Has­san Massoudy’s search for har­mony

The ac­claimed artist and cal­lig­ra­pher dis­cusses the ori­gins of his work and the decades of prac­tice lead­ing to his new book

Arab News - - Lifestyle, Art & Culture - Iain Akerman London CAL­LIG­RA­PHY

The Iraqi artist and renowned cal­lig­ra­pher Has­san Massoudy is at home in Paris qui­etly rem­i­nisc­ing. Now well into his 70s, and hav­ing not re­turned to Iraq for 50 years, he can be ex­cused the odd mo­ment of nos­tal­gia.

“When I was younger, I went on a trip with my mother to visit her brother, who was a preacher and a thinker,” he re­mem­bers.

“I looked at him in awe in his black clothes and large tur­ban as he wrote lit­er­ary phrases us­ing a reed pen. I didn’t know how to read at that time, but what at­tracted me was the black ink on the white pa­per. I used to see the Ara­bic let­ters as a set of pic­tures. I mar­veled at that sight.” He re­mem­bers, too, be­ing sum­moned to the front of his class when he was 10 years old. Ex­pect­ing the worst, he made his way to the front slowly, only to be praised for the qual­ity of his writ­ing. “I was over the moon when my teacher asked me to write in front of the other stu­dents in or­der for them to learn,” he says, pride still ev­i­dent af­ter all these years. “To­day, af­ter 66 years, I think that was the first time I wrote cal­lig­ra­phy in front of an au­di­ence — some­thing I have con­tin­ued to do all my life.” Massoudy has spent a life­time cre­at­ing art that, de­spite its break with tra­di­tion, con­tin­ues to ex­press the beauty of Ara­bic cal­lig­ra­phy. He has taken in­di­vid­ual let­ters and words, con­structed them as huge sculp­tural works, and de­vel­oped his artis­tic prac­tice through the in­creased use of en­ergy and speed. This has led to the cre­ation of texts with far greater char­ac­ter, he says, and to his own ap­pre­ci­a­tion of the im­por­tance of space. “Be­fore­hand, I thought that the let­ter was the only im­por­tant as­pect of cal­lig­ra­phy,” he says. “Now I re­al­ize that the space around the let­ters is an­other part of cal­lig­ra­phy — the let­ters and spa­ces must work to­gether in har­mony.”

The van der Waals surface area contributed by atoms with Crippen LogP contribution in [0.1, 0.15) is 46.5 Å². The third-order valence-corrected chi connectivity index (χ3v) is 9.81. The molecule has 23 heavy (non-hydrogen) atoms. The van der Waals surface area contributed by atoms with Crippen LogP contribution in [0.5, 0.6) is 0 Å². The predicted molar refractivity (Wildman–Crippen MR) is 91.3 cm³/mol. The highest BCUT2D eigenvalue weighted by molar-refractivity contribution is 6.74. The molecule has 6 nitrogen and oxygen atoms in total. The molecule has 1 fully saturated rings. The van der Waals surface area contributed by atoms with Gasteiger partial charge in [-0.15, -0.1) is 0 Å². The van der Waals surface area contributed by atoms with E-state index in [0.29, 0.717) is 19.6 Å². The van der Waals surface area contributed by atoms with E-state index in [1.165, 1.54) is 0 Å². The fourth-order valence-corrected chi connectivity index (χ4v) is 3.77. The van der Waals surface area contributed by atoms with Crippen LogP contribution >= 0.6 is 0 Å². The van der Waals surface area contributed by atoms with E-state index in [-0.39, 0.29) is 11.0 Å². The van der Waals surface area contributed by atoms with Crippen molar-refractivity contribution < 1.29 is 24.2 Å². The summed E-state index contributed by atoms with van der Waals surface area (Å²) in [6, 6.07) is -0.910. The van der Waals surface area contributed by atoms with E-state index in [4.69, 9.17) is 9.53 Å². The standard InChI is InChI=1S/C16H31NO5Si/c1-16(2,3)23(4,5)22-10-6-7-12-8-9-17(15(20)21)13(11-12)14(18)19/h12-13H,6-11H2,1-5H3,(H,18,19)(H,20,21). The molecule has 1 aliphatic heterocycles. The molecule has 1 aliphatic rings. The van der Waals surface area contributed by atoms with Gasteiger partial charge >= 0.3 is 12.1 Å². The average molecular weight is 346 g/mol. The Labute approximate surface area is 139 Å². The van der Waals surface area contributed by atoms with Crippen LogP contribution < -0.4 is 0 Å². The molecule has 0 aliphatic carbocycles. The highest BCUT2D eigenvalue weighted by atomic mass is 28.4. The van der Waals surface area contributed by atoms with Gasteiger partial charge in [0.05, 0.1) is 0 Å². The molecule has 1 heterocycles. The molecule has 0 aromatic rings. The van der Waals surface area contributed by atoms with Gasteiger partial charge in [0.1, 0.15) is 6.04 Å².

Renowned for trans­form­ing po­etic texts into vi­brant works of art, Massoudy may have bro­ken with clas­si­cal cal­li­graphic tra­di­tion, but his sen­tences are pep­pered with ref­er­ences to old masters. In Is­tan­bul, he met the last of the great Ot­toman cal­lig­ra­phers, in­clud­ing Hamid Ay­taç, and stud­ied for a brief pe­riod of time at the Madrasat Tahsin Al Kho­toout in Cairo. As an ap­pren­tice in Bagh­dad, he spent hours with Hashem Al-Bagh­dadi, con­sid­ered the last of the clas­si­cal cal­lig­ra­phers.

In 1980, he went in search of the of­fi­cial body of work of Ibn Muqla, a vizier within the Ab­basid Caliphate and the first to cod­ify the prin­ci­ples of cal­lig­ra­phy in the 10th cen­tury. Al­though not a sin­gle line of Ibn Muqla’s work has sur­vived, Massoudy has doc­u­mented the cal­lig­ra­pher’s phys­i­cal legacy, in­clud­ing a small eight-page note­book in Cairo and an­other in the Na­tional Li­brary in Tu­nis. The former is a copy made some time in the 16th cen­tury.

“How do cal­lig­ra­phers from the past con­tinue to af­fect me? Their beau­ti­ful lines have lived for thou­sands of years, and as a cal­lig­ra­pher you want to con­tinue that. And as Jalalud­din Rumi says: ‘ What you are look­ing for is also look­ing for you.’”

Born and raised in Na­jaf, Massoudy moved to Bagh­dad in his late teens. The idea was to study at the city’s Academy of Fine Arts but he didn’t meet the en­try re­quire­ments, so turned in­stead to the cal­lig­ra­phers’ shops that could still be found in the city in the early Six­ties. The world he en­coun­tered there was pop­u­lated by a small group of cal­lig­ra­phers, “but it was gen­er­ous, open­minded, and un­afraid of the col­lapse of clas­si­cal meth­ods.” Al­though all of his work was in the world of ad­ver­tis­ing, he learned mul­ti­ple styles of cal­lig­ra­phy, in­clud­ing elab­o­rate forms such as Thu­luth and Di­wani, be­fore leav­ing for Paris in 1969. There, he en­rolled at the École des Beaux-Arts, where he pro­duced his first fig­u­ra­tive paint­ings and even­tu­ally formed what would be­come his own dis­tinc­tive prac­tice.